Beginning May 11, the federal government will allow self-employed workers, freelancers, and independent contractors to apply for Pandemic Unemployment Assistance (PUA). This program provides a total of 39 weeks of federally funded unemployment benefits to individuals not typically eligible for unemployment benefits, including independent contractors and self-proprietors, who have become unemployed as a direct result of COVID-19.

The Illinois Department of Employment Security has advised that those seeking PUA benefits should file a regular unemployment benefits claim now. While they will not be eligible for regular unemployment benefits, their information will kept on file and processed when the PUA program goes into effect on May 11.

PUA claims will be backdated to the individual’s first week of unemployment, but no earlier than February 2, 2020. Benefits will continue for as long as the individual remains unemployed as a result of COVID-19, but no later than the week ending December 26, 2020. While a program of this magnitude might normally take up to a year to design and implement, IDES plans to get this program online by the week of May 11.

IMPORTANT: Unfortunately, rules implemented by the Federal Department of Labor have made it more difficult than Congress initially intended for gig workers to get benefits. New Labor Department guidance says unemployment benefits apply to gig workers only if they are “forced to suspend operations.” This means, for example, that if Uber drivers are still able to turn on their Uber Driver apps and take trips, despite significantly diminished earning potential due to the shrinking demand for Uber rides, they could be ineligible to receive benefits. The rules being implemented by the Federal Department of Labor are complicating the expansion. 

Expanding IDES’ capacity

Through the five weeks from March 1 to April 4, Illinois received more than 500,000 unemployment claims. To put that in perspective, the total number of initial claims for the entirety of 2019 was 489,831. To accommodate the tens of thousands of unemployment claims filed each day over the past month, IDES has taken a number of steps to expand the operating capacity of its call center and website:

  • Overhauling the IDES website infrastructure - IDES worked with the Illinois Department of Innovation and Technology to move its website to an entirely new hardware infrastructure with more capacity to handle increased demand. IDES also expedited the process for new users to register and submit a claim, cutting red tape in the validation process. Since these updates, loading times for people using the website are now averaging below one second, and server and mainframe utilization has remained below 50%.
  • Expanding the IDES unemployment call center  - IDES updated its phone system to increase capacity by 40%, reducing wait times and the number of claimants receiving a busy signal. The daily call center hours have been extended to respond to those waiting in the queue after closure. Additionally, IDES is in the process of establishing an outside call center with an additional 200 agents who will assist in the application and certification process. IDES has also reenlisted recently retired staffers with unemployment benefit insurance experience to work on contract to assist the department during this crisis. These retirees will be provided with laptops to allow them to assist from home.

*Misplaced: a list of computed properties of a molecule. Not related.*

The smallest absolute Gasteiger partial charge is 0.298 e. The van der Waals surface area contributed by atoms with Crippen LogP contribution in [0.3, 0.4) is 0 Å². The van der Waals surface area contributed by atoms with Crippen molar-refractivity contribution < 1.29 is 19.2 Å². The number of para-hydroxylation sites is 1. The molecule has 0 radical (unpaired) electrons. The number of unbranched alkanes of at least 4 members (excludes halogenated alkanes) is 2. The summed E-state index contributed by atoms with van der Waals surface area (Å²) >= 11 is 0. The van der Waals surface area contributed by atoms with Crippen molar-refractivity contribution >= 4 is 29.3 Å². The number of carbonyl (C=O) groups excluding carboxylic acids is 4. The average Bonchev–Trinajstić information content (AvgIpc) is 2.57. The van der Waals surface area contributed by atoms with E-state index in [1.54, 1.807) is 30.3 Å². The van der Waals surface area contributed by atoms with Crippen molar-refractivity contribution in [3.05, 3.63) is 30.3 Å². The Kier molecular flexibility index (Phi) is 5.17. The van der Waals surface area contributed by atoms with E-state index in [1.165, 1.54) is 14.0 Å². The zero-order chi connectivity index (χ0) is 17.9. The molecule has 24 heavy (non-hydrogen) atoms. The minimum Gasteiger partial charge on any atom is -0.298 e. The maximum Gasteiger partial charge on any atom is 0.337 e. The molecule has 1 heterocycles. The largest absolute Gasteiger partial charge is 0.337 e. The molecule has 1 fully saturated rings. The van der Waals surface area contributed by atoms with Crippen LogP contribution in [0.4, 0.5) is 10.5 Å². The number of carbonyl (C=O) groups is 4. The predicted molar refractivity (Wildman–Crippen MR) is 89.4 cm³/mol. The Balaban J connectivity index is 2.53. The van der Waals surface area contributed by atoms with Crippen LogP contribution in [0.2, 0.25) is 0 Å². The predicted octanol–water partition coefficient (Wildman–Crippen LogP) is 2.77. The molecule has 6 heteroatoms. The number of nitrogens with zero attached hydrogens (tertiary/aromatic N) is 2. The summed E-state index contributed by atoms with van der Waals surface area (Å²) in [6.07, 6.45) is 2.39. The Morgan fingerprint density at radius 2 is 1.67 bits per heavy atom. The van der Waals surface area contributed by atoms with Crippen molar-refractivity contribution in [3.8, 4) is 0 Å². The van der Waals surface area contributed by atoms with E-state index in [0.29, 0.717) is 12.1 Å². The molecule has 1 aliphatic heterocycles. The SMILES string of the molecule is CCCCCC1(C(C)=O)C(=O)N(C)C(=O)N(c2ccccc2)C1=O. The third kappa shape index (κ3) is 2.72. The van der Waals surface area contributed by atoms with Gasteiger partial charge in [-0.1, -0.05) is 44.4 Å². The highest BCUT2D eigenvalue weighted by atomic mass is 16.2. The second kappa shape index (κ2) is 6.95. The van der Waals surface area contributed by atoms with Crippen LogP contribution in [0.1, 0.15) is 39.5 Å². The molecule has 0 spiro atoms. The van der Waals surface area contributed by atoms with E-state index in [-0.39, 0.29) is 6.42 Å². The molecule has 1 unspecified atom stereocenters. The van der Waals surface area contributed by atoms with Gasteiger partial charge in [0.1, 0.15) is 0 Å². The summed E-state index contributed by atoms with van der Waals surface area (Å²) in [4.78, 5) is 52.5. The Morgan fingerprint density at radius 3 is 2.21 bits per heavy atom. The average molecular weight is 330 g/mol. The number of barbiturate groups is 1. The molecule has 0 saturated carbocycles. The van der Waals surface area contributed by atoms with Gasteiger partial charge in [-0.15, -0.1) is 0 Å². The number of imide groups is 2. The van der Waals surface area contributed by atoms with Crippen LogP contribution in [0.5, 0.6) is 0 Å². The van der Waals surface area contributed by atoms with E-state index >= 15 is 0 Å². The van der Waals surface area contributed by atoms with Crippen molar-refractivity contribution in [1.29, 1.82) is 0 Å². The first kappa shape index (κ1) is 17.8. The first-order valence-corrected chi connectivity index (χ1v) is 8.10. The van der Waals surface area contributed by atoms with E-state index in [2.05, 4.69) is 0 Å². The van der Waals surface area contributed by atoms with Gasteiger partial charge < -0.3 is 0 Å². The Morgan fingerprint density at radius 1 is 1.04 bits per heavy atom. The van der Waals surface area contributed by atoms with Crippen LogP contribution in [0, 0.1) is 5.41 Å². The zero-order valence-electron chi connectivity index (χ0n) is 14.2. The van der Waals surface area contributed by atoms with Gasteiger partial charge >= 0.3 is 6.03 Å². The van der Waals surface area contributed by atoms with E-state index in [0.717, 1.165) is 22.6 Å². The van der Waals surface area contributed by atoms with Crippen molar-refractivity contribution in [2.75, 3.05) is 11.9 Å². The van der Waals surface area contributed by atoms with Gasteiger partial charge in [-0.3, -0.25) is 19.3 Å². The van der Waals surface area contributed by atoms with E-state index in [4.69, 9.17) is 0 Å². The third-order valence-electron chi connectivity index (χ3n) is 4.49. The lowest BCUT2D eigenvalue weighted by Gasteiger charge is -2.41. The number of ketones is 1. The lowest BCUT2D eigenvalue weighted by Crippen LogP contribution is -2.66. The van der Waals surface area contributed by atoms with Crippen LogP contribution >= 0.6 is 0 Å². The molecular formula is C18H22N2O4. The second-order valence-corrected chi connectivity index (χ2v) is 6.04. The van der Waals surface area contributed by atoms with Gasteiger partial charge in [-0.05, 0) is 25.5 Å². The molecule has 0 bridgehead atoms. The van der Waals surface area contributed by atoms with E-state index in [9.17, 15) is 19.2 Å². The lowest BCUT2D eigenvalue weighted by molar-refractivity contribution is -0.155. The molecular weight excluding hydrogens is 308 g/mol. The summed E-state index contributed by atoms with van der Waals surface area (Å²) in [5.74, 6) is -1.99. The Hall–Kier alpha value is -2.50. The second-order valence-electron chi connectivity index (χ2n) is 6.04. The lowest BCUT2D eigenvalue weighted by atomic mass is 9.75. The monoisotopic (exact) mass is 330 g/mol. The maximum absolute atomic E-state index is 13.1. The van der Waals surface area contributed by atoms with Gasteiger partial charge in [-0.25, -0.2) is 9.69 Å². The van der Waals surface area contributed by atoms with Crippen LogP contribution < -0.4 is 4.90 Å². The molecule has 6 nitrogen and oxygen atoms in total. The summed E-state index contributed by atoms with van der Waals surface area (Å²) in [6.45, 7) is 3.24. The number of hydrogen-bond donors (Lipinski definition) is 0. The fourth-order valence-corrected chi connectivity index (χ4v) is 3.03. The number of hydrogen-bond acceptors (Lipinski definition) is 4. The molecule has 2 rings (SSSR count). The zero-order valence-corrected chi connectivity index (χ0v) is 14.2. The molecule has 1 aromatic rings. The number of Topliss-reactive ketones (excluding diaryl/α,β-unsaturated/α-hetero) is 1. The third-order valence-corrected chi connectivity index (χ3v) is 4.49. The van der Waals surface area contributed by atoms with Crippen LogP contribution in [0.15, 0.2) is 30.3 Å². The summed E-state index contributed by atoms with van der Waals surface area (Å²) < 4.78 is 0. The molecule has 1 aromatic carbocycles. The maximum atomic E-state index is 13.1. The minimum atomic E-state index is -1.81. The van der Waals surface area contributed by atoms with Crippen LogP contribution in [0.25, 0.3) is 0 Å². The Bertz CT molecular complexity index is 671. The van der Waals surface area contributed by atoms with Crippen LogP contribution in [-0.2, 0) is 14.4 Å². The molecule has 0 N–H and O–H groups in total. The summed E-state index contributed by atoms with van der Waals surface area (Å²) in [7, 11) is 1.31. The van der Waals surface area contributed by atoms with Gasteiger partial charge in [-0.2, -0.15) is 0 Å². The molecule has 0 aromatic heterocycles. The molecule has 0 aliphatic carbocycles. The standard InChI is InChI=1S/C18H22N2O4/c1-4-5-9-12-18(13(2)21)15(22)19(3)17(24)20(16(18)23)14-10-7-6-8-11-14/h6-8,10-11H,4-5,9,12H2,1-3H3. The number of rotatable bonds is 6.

• Building private partnerships - The administration has sought out partnerships with technology and consulting companies who have stepped up to provide their expertise during this critical time. This includes an exciting partnership with Google AI, Quantiphi, and Carasoft to launch a 24/7 web bot on the IDES website to immediately provide answers to frequently asked questions to people who choose to use the feature. IDES is also working closely with companies like Accenture, IBM, and Deloitte to continue to expand capacity in its existing systems and implement new programs.


As spring break ends and the time for students to continue receiving education begins, our children are facing a new normal. The information below contains answers to some of the most common parent questions from the Illinois State Board of Education.

How will days count on and after March 31?

ISBE filed emergency rules to create Remote Learning Days and Remote Learning Planning Days, which began March 31 and are considered “pupil attendance days.” They count as days toward the length of the school year.

ISBE continues to count the days that schools utilized during the period of March 17 through March 30th as Act of God days. These days do not need to be made up at the end of the school year.

What are the timelines for return to school?

At this time, there is no timeline. Future decisions regarding return to in-person instruction will be determined with public health officials.

Given the stay at home order included in Executive Order 2020-10, can school personnel still distribute meals to students?

Yes. School districts should continue to distribute meals to students.

Should extracurricular activities still be taking place?

Extracurricular activities must not take place in person during the mandatory suspension of in-person instruction. Further, Executive Orders 2020-10 and 2020-18 require all Illinoisans to stay home except for essential functions.

 Will coursework and graduation requirements be amended or waived?

ISBE highly recommends districts strategize and prepare for how they can meet the needs of graduating seniors, including ensuring transcripts are accessible and students have the continued ability to request recommendations from teachers and the district. ISBE is also investigating opportunities to provide flexibility for graduation requirements for seniors, such as coursework requirements.

 How should student work be graded during Remote Learning Days?

Student work completed during the suspension of in-person instruction must not negatively impact a student’s grades or otherwise impact a student’s academic standing. As ISBE does not yet know the full extent of the closure and wants to minimize any negative effects on students, schools may allow student work to count during the closure only to increase a student’s academic standing.

ISBE's full remote learning recommendations in response to COVID-19 can be found here.

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Contact Me

Springfield Office:
119A Capitol Building
Springfield, IL 62706
Phone: (217) 782-0228

Decatur Office:
Macon County Office Building
141 S. Main St., Suite 502
Decatur, IL 62523
Phone: (217) 429-8110

Bunker Hill Office:
115 N. Washington, P.O. Box 636
Bunker Hill, IL 62014
Phone: (618) 585-4848